It almost seems as though from birth people inherently know that a good watch is a Swiss watch. However, tastes will inevitably evolve and curiosity will strike, causing collectors to look elsewhere for horological fulfillment. Interest may wander to the German state of Saxony, to Japan, or even to Russia. While the Russian watch industry may not have evolved into what the Swiss watch industry is today, the Russians were producing an incredible number of different watches at one point in time; many of which are of great importance in Russian history. Let’s start from the beginning, however, and take a look at how watchmaking began in the Soviet Union.
Revolution and evolution
Following the October Revolution of 1917, during which the Lenin-lead Bolsheviks came to power, many businesses came together in an attempt to both stimulate the Soviet watch industry and address the overall need for timepieces. Under a conglomerate known as the Gostrest Tochmekh, which roughly translates to “State Trust of Precision Mechanics,” these businesses imported completed watches as well as unfinished ebauches and movement components mainly from Switzerland. They would then finish and case these in Russian workshops. The association of watchmakers, including H. Moser & Cie (located in Russia at that time), chose to largely import the unfinished parts instead of completed watches, as tax barriers limited the potential profit that could be made on an already completed, foreign-made product like a Swiss timepiece.
This marked what many regard as the birth of the Russian watch industry. The effort to expand the country’s watchmaking operations was supported and overseen by the government, as it was a venture that could have a tremendous impact on the Soviet economy. Shortly thereafter, a deal was struck between an affiliated Russian trading group and the Dueber-Hampden Watch Company of Ohio, which had gone bankrupt and was therefore liquidating their equipment and movement-making machines. The acquisition of this valuable equipment lead to the founding of the First Moscow Watch Factory, from which many of the notable Russian watch brands emerged. Former watchmakers at Dueber-Hampden were also hired on one-year contracts to train watchmakers at the newly founded factory.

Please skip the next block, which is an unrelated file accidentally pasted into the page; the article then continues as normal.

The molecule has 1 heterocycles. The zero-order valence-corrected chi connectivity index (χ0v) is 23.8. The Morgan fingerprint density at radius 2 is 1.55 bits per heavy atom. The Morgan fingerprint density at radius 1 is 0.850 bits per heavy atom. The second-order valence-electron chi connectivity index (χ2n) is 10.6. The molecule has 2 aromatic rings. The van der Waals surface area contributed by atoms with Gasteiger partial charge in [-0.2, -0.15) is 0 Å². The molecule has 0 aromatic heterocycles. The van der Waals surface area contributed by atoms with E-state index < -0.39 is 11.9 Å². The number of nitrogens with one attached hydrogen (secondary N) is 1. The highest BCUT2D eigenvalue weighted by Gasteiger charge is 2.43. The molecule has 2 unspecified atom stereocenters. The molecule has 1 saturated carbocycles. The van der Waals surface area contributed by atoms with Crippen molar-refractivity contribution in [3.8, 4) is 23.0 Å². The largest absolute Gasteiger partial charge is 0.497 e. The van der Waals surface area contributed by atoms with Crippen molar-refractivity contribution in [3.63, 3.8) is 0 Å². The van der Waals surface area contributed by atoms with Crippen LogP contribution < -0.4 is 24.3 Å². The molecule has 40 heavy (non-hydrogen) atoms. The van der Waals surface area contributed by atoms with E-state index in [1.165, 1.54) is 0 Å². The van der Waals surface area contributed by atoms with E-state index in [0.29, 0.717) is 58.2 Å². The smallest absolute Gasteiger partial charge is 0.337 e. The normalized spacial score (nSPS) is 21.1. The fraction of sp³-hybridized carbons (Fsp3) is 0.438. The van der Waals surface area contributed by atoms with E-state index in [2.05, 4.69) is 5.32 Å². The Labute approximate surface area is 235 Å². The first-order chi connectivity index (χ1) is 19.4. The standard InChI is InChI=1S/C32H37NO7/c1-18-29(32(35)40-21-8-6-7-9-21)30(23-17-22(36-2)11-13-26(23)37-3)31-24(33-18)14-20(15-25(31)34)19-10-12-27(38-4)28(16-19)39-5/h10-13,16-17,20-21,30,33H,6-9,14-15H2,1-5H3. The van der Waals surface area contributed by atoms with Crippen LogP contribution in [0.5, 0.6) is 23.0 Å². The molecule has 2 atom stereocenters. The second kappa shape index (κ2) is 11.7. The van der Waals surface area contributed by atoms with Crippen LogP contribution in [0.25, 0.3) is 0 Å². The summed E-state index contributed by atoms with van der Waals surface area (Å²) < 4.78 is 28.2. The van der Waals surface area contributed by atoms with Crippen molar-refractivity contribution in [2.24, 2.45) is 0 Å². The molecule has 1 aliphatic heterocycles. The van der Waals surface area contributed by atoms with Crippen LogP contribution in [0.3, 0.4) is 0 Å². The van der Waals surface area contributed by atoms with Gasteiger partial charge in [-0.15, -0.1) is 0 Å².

Watches for the Space Race
They produced the Sturmanskie pilot’s watch, in addition to another line of watches that went by the name Poljot, which means “flight.” The Pobeda Sturmanskie is an immensely important piece in the history of Russian watchmaking, seeing as it was a Sturmanskie that was on the wrist of cosmonaut Yuri Gagarin during the very first space flight. The Space Race is another time in history that plays a large role in the development of the Russian watch industry, as many brands looked to space programs for inspiration when naming themselves. Vostok, for example, another Russian watchmaker renowned for their “Komandirskie” watch took their name from Yuri Gargarin’s spacecraft. This not only speaks to the utilitarian nature of their watches, but also the spirit of nationalism that was synonymous with this era in Soviet history.
The present situation
Today, the face of Russian watchmaking is quite different, as one would naturally expect after several decades. Most notably, we’ve seen Russian watchmakers begin to focus less on utilitarian factors like durability, and more on honing their abilities to create more complicated, intricate designs. One watchmaker that embodies this notion is Konstantin Chaykin, who produces true works of haute horological art for his Moscow-based manufacturer. One of his most impressive creations to date is known as the Cinema watch, which features a mechanical animation window at six o’clock — a wildly unique and mesmerizing complication.
That being said, early watchmakers like Vostok and Sturmanskie are still producing tool watches, and continue to honor the legacy of their durable, functional, and often affordable nature. In addition to offering watches that pay homage to the earliest pieces made by their respective brands, both Vostok and Sturmanskie have departed from the familiar by introducing new collections, many of which focus on chronographs.
Although the future of the Russian watchmaking industry has been seen as uncertain at times, it always manages to persevere. As this area’s horological abilities continue to develop with the increase in wristwatch interest, we can’t wait to see what creations are in store.